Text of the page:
There’s your first clue: “it’s” is the contraction of “it is.” It’s NOT the singular possessive form of “it.” You know that if you want to indicate that the ball belongings to Bob, you write “Bob’s ball.” However, if “it” has a bad smell, then you write “its smell was awful.”
If you can substitute “it is” in the sentence, and the meaning remains unchanged, then use “it’s.”
However, the use of contractions in formal writing is not generally approved. You should not use any contractions in business communications, texts, or any writing that is formal.
There, They’re, or Their
Once again, this is easy and yet so many people miss it.
“There” indicates a place or a situation.
“They’re” is the contraction of “they are.” If you can substitute “they are” in the sentence, then use “they’re.”
“Their” is a plural possessive, that is something belongs to more than one person. If you can substitute more than one name (or thing) and not change the meaning of the sentence, then use “their.”
There are many other common grammar mistakes, but these few are certainly among the most common. If you are planning to write something, and you are unsure about some of the more basic grammar rules, I suggest you buy an easy-to-read-and-understand grammar book. Any bookstore has them, and you can buy great self-help books for under $20. I use them constantly!
Of course, your best course of action is that for anything you write for publication or business purposes, you should engage the services of a proofreader. And don’t wait until you think you are “all done” with the project! Get the proofreader involved as soon as you have a working draft. Proofreaders are often great sources to help you unravel difficult-to-understand text and can help you achieve the best possible manuscript.
Easily confused words
allusion / illusion
Allusion is a noun that means an indirect reference: “The speech made allusions to the final report.”
Illusion is a noun that means a misconception: “The policy is designed to give an illusion of reform.”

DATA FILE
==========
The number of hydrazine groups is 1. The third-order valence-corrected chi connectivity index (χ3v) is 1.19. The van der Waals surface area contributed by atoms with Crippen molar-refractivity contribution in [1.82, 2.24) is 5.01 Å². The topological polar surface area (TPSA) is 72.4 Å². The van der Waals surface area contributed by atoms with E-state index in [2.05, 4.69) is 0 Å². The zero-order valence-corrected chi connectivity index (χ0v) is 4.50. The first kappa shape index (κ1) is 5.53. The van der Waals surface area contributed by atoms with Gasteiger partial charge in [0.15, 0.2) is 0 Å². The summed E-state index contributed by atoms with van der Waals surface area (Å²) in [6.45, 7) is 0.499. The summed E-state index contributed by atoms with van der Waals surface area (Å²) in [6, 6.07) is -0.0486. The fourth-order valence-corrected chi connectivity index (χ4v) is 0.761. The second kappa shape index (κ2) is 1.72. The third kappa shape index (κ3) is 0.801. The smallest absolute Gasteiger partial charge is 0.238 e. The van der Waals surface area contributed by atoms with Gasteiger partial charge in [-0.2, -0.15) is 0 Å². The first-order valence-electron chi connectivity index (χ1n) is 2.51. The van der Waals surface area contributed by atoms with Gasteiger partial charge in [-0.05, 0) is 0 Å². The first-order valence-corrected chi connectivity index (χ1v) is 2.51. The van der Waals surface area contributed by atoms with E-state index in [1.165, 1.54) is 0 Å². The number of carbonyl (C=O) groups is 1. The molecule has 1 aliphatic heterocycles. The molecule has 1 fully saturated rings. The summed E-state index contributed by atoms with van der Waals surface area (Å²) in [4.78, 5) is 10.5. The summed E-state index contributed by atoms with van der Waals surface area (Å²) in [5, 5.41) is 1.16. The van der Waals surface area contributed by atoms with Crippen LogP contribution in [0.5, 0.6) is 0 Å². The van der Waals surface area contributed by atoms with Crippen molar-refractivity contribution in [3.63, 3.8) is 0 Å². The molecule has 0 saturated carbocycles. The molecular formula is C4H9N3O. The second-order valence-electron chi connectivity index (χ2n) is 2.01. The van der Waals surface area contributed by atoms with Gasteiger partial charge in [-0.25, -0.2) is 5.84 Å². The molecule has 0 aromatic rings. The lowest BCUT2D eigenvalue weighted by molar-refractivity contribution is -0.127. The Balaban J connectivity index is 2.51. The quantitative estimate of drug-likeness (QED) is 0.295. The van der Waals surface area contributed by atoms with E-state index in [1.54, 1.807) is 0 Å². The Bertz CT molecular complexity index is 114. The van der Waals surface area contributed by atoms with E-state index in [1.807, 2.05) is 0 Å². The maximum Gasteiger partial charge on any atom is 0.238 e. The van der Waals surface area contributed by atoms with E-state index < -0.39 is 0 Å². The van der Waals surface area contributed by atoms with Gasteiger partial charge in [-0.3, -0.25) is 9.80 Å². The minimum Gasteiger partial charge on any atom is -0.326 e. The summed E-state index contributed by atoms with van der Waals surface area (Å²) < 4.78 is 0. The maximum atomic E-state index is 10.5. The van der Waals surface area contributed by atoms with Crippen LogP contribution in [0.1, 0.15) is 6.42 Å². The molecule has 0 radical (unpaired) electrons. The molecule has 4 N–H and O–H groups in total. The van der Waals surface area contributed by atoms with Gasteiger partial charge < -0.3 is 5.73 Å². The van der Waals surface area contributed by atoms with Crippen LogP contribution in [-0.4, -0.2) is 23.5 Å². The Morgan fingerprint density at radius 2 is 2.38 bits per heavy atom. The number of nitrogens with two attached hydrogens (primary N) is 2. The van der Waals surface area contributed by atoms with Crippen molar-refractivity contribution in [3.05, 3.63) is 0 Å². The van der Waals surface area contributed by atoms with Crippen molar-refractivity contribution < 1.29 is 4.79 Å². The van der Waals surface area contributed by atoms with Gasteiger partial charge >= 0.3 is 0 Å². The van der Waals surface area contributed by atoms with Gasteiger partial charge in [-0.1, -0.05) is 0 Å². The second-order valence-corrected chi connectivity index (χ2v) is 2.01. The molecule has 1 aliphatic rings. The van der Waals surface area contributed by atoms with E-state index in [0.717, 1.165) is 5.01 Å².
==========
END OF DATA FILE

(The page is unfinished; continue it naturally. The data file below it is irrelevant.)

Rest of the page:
beside / besides
Beside is a preposition that means next to: “Stand here beside me.”
Besides is an adverb that means also: “Besides, I need to tell you about the other news.”
bimonthly / semimonthly
Bimonthly is an adjective that means every two months.
Semimonthly is an adjective that means happening twice a month.
concurrent / consecutive
Concurrent is an adjective that means simultaneous or happening at the same time as something else.
Consecutive means successive or following one after the other.
dinner / supper
Dinner is always the main meal of the day, whether it is eaten at noon or in the evening.
Supper is eaten only in the evening, whether it is a large or small meal.
discreet / discrete
Discreet is an adjective that means prudent, circumspect, or modest: “Their discreet comments about the business led the brokers to expect an early sale of the company.”
Discrete is an adjective that means separate or individually distinct: “Each company in the conglomerate operates as a discrete entity.”
melody / tune
A melody is a group of notes in a certain order that results in a sweet or agreeable sound.
An easily remembered melody is called a tune.
principal / principle
Principal means a person who holds a high position or plays an important role.
Principle means a rule or standard: “They refused to compromise their principles.”
Also see Difficult English!
By Jan K., The Proofer, full-time freelance proofreader and copyeditor since 1995. Jan has enjoyed working for a diverse world-wide clientele, covering subject matter including academic research, medical law, consumer surveys, and self-help materials. Please visit janktheproofer.com for more information.